Grand Paris Express Project, L15B Tunnel. Monitoring systems provide insight to stakeholders throughout the construction project by automating the collection of 3D data which is used for real-time movement detection.
model. This eliminates the need to manually apply changes across the model and allows engineers to quickly generate and visualize multiple iterations of complex designs in 3D by simply adjusting the parameters. As work progresses, a constructible model can be continually updated at every step. By providing a single source of truth for everyone involved, the model gives work teams access to the always-current information they need to accurately track costs, identify and resolve issues, and stay on time and budget. At the same time, it helps facilitate communication and manage expectations with owners and other stakeholders. Automated Surveying and Monitoring Surveying technology plays an important role in connected construc- tion by translating the 3D design into the real world. Robotic total sta- tions and 3D laser scanning are two common methods for collecting 3D geospatial data on tunnel projects. Robotic total stations utilize 3D designs for multiple tasks including set out of key features, machine positioning to construct the tunnel profile, as-built collection to verify construction activities, monitoring the tun- nel structure and more. Robotic total stations provide the high-precision measurements needed for tunnel construction and quality control. With advances in 3D laser scanning technology, the increased resolu- tion of point cloud data available today supports more accurate volume and surface analysis during construction, in addition to painting a de- tailed picture of the constructed tunnel and assets. This data is used to verify and update the 3D model on the final position and characteristics of the tunnel.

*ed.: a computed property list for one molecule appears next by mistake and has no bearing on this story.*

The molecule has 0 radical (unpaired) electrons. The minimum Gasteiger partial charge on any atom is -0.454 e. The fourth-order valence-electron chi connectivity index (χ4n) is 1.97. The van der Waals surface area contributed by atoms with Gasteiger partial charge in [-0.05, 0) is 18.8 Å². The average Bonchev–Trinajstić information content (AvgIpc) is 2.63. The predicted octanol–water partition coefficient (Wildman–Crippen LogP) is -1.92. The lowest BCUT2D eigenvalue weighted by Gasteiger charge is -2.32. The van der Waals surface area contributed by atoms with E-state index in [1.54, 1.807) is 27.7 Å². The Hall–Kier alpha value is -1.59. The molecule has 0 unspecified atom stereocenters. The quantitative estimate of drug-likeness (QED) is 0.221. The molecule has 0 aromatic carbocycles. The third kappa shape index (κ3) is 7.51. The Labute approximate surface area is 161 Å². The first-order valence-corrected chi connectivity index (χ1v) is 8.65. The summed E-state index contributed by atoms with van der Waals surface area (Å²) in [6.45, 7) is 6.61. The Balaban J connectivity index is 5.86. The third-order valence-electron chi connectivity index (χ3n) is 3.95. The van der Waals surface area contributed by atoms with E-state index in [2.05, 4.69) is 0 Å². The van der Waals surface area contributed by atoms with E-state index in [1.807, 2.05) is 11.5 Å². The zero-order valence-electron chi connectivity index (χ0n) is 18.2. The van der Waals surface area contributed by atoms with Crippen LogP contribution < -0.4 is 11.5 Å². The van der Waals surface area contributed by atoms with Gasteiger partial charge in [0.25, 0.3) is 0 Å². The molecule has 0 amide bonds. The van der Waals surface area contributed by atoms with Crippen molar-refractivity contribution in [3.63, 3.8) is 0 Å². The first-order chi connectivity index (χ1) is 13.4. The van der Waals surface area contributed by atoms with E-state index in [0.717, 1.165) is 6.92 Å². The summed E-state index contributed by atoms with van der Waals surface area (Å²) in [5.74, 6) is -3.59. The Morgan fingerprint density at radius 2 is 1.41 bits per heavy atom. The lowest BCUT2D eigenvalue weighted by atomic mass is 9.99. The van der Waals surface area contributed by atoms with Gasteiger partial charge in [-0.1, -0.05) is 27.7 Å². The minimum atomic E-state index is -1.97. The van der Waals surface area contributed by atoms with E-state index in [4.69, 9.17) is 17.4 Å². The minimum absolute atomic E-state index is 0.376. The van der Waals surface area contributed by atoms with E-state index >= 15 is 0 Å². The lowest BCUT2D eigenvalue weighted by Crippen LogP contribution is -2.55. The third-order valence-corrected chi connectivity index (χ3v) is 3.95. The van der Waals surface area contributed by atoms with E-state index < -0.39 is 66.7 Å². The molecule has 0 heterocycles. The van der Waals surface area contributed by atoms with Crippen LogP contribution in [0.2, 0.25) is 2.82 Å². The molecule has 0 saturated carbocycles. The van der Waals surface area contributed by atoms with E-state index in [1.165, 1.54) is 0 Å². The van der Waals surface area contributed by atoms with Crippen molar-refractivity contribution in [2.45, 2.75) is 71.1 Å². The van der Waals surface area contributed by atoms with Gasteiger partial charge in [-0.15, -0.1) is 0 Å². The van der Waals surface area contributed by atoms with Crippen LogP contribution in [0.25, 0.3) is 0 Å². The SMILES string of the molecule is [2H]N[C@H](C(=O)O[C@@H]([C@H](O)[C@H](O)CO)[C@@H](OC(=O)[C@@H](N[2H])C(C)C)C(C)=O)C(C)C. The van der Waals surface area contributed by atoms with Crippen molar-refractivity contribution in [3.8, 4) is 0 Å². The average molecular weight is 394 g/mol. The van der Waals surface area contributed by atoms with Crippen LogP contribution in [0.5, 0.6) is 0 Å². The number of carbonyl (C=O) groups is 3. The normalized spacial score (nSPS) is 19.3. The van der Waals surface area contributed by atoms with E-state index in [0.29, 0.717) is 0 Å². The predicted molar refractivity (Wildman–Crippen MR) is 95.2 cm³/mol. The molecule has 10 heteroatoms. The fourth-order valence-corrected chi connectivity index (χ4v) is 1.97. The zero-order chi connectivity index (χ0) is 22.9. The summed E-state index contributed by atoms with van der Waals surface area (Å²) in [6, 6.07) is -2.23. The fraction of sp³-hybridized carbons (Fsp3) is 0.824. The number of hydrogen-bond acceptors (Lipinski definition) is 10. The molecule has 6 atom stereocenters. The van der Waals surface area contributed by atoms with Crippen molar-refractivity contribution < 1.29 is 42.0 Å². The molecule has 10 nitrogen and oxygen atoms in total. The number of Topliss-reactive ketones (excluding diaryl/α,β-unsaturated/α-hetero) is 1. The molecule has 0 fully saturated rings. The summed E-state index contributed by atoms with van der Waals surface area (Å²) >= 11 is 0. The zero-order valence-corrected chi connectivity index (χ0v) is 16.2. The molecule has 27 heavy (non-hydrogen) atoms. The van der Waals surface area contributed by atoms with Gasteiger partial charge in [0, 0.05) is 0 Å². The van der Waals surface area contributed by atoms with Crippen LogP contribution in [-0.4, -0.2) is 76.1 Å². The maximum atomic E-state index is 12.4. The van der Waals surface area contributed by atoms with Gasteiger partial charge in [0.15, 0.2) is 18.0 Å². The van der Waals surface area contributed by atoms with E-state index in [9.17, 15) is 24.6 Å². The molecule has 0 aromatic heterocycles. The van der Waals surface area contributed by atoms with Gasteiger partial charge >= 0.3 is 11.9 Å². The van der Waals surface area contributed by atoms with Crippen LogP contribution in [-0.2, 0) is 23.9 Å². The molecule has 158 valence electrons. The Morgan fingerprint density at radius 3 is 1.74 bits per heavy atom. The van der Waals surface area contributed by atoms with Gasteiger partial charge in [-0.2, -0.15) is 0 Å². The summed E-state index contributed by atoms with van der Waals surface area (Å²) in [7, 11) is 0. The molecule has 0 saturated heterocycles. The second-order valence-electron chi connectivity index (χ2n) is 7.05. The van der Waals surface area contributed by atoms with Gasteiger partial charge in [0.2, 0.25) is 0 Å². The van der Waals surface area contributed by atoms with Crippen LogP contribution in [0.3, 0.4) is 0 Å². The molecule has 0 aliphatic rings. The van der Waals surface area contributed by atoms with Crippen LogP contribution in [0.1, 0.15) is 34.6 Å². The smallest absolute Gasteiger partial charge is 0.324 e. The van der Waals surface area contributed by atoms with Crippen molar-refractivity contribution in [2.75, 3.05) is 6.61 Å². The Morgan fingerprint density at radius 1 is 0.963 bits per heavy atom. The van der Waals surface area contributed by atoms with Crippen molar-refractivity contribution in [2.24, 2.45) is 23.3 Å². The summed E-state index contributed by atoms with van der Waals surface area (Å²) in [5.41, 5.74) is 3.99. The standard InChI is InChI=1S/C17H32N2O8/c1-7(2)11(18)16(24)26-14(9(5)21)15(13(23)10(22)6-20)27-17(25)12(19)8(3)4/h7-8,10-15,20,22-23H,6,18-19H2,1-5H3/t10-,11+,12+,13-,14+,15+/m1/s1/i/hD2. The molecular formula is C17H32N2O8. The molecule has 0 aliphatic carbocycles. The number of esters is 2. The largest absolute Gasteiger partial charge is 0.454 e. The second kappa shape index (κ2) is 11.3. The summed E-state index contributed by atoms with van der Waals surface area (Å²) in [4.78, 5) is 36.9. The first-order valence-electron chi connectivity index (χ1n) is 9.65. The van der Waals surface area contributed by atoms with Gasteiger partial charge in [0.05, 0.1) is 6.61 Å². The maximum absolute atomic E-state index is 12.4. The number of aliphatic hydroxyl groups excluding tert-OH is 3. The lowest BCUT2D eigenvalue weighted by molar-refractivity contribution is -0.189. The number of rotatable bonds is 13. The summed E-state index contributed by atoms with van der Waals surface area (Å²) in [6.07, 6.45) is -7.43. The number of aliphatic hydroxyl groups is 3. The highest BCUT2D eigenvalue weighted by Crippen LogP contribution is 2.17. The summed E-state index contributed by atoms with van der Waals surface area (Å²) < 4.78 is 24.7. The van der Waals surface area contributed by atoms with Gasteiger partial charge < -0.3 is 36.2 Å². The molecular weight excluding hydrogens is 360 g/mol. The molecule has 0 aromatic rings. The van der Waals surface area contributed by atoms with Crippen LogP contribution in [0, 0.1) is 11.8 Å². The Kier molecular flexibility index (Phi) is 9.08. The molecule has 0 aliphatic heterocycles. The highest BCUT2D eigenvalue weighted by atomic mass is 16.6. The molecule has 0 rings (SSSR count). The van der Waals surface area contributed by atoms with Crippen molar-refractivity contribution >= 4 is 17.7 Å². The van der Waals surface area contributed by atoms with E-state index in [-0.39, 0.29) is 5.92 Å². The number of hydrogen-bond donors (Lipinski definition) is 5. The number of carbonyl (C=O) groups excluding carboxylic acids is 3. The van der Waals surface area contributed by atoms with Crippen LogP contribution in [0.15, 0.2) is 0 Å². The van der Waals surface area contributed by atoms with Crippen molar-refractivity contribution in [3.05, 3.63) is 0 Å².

Additionally, real-time monitoring software allows stakeholders to monitor critical infrastructure, such as buildings surrounding the tunnel construction site and inside the tunnel. Incorporated into a constructible 3D model, movement data can help engineers and other stakeholders mitigate risks to the public and construction workers from tunnel con- struction activities. Automated surveying and monitoring in tunneling can reduce the total time spent surveying and quickly identify issues, as well as provide measurements and data useful for stakeholders. Automation in Action: The Grand Paris Express Automated monitoring and surveying can be especially useful in tun- neling, as was the case when building a new L15B tunnel as part of the Grand Paris Express, the largest subway and urban rail expansion in the western hemisphere. With houses, businesses and utilities nearby, engineering and construction companies, Eiffage GC and Razel-Bec, used the Trimble 4D Control monitoring platform to collect and ana- lyze data from 25 Trimble S7 robotic total stations, and the Settop M1 wireless communication hub that allowed teams to operate the total stations and access cameras remotely, in real-time. This comprehen- sive monitoring system was used to check for movement related to trenches being dug during and after construction. The teams also performed as-built surveys to check the fidelity of the bored and lined tunnel rings as compared to the constructible model and provide construction crews with precise measurements. Underbreak/ overbreak analysis routines in Trimble Access survey field software helped ensure proper placement of the arched tunnel lining, comparing measured data to the designs and providing results to workers on-site, in real-time.
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